firstname.lastname@example.org | 541-346-1542
Courses: WR123, WR121, Introduction to Poetry, Introduction to Fiction, Scientific and Technical Writing
In my classes you will:
- Practice foundational, transferable skills.
- Explore new perspectives.
I was invited into the Teaching Academy because:
I participated in the UO Summer Teaching Institute.
In what ways are you working to make your teaching inclusive?
Students get to know each other from day one by answering attendance questions, then build on that by working in groups often. One-on-one meetings with me early in the term are required, so students get used to coming to my office. Student experiences can be part of their essays and are an essential part of conversations about our readings and about their responses to each other's essays.
What do you do in terms of professional engagement with the teaching and learning culture on campus or nationally?
I have attended tons of workshops and programs put on by the TEP, and as a graduate student I completed an advanced certificate in teaching. Over the summer, I participated in the Provost's Teaching Academy Summer Institute with a focus on how I can help my first-year students thrive.
In what ways was your teaching in this course research-led—informed by research on how students learn and inflected by UO's research mission?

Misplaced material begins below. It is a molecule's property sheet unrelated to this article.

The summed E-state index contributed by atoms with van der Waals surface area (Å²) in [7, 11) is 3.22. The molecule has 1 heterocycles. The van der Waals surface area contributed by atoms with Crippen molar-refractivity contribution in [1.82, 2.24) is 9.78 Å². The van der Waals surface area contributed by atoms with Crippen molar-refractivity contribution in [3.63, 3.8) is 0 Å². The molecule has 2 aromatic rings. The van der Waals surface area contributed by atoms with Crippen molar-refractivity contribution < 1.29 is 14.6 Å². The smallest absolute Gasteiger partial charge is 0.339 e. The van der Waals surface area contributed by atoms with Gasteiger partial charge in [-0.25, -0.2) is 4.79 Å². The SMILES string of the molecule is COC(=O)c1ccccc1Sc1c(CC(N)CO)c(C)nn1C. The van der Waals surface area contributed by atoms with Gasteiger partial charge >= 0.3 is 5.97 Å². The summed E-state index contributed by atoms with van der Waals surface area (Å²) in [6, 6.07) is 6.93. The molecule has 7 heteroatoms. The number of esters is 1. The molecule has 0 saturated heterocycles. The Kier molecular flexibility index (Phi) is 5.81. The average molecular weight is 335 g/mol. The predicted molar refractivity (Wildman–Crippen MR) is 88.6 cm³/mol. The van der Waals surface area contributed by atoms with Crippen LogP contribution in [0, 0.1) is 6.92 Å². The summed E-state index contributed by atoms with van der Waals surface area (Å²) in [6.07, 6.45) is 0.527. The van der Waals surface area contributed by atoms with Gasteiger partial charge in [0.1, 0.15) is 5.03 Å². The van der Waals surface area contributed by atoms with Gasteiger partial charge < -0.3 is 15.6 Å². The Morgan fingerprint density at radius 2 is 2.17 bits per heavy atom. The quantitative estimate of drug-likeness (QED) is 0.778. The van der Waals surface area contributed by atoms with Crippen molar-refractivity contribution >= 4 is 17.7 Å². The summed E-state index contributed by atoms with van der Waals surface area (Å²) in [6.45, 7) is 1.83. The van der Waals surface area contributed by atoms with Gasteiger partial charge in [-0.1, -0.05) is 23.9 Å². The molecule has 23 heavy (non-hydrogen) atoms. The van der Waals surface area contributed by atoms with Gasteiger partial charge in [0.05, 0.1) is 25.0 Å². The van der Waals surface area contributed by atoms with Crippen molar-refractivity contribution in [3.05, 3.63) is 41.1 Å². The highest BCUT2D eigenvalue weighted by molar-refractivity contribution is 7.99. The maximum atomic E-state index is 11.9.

My WR123 class, which uses a free, online textbook of which I am co-editor, asks students to build their own research project based on the themes of readings I assigned that all deal in various ways with the politics of sports. Students learn research skills from me, the online modules, and a librarian we visit, and then practice those skills as they develop their own, independent paper and other, creative project of their choosing. This helps them practice the synthetic writing that is key to our mission in composition and it helps expose them to the other ways research can be presented and shared in other disciplines across campus.
What book are you currently reading? Who is your favorite artist?
Right now I'm reading The Family Trust by Kathy Wang and the Hazel Wood by Melissa Albert. Once it comes back from the library, I'll also be (re)reading The Name of the Rose by Umberto Eco.
One of my favorite artists is Wassily Kandinsky. I like the feeling of not having any idea what I'm seeing at first, and then appreciating the pieces that make it interesting--whether or not I ever figure out what it all means. The initial "what is going on here?" moment is fun, and it makes me curious to dig into it and explore. I like poetry, especially modernist poetry, for the same reason. (But in dance I love classical ballet much more than modern dance!)